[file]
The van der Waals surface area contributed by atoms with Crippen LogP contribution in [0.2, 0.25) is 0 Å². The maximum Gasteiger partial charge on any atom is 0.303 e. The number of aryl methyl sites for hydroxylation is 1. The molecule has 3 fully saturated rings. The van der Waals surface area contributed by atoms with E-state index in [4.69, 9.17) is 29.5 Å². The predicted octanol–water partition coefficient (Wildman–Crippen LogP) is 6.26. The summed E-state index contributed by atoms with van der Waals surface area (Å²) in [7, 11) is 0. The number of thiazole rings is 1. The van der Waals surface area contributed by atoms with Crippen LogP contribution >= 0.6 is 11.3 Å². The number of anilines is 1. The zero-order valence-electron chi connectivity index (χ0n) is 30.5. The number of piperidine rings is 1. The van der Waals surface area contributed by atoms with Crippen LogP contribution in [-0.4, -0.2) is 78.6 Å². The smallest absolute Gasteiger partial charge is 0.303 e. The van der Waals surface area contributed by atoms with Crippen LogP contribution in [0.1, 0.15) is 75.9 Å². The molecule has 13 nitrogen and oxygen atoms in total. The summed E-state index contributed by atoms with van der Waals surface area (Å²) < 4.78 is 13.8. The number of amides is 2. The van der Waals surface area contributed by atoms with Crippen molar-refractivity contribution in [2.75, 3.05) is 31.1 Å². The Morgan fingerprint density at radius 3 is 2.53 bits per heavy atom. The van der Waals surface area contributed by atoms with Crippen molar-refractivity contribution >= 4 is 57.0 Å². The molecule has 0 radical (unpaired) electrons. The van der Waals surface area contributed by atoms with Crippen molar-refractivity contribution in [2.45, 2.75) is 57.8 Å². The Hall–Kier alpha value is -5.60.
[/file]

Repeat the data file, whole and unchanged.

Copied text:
The van der Waals surface area contributed by atoms with Crippen LogP contribution in [0.2, 0.25) is 0 Å². The maximum Gasteiger partial charge on any atom is 0.303 e. The number of aryl methyl sites for hydroxylation is 1. The molecule has 3 fully saturated rings. The van der Waals surface area contributed by atoms with E-state index in [4.69, 9.17) is 29.5 Å². The predicted octanol–water partition coefficient (Wildman–Crippen LogP) is 6.26. The summed E-state index contributed by atoms with van der Waals surface area (Å²) in [7, 11) is 0. The number of thiazole rings is 1. The van der Waals surface area contributed by atoms with Crippen LogP contribution >= 0.6 is 11.3 Å². The number of anilines is 1. The zero-order valence-electron chi connectivity index (χ0n) is 30.5. The number of piperidine rings is 1. The van der Waals surface area contributed by atoms with Crippen LogP contribution in [-0.4, -0.2) is 78.6 Å². The smallest absolute Gasteiger partial charge is 0.303 e. The van der Waals surface area contributed by atoms with Crippen LogP contribution in [0.1, 0.15) is 75.9 Å². The molecule has 13 nitrogen and oxygen atoms in total. The summed E-state index contributed by atoms with van der Waals surface area (Å²) < 4.78 is 13.8. The number of amides is 2. The van der Waals surface area contributed by atoms with Crippen molar-refractivity contribution in [2.75, 3.05) is 31.1 Å². The Morgan fingerprint density at radius 3 is 2.53 bits per heavy atom. The van der Waals surface area contributed by atoms with Crippen molar-refractivity contribution >= 4 is 57.0 Å². The molecule has 0 radical (unpaired) electrons. The van der Waals surface area contributed by atoms with Crippen molar-refractivity contribution in [2.45, 2.75) is 57.8 Å². The Hall–Kier alpha value is -5.60.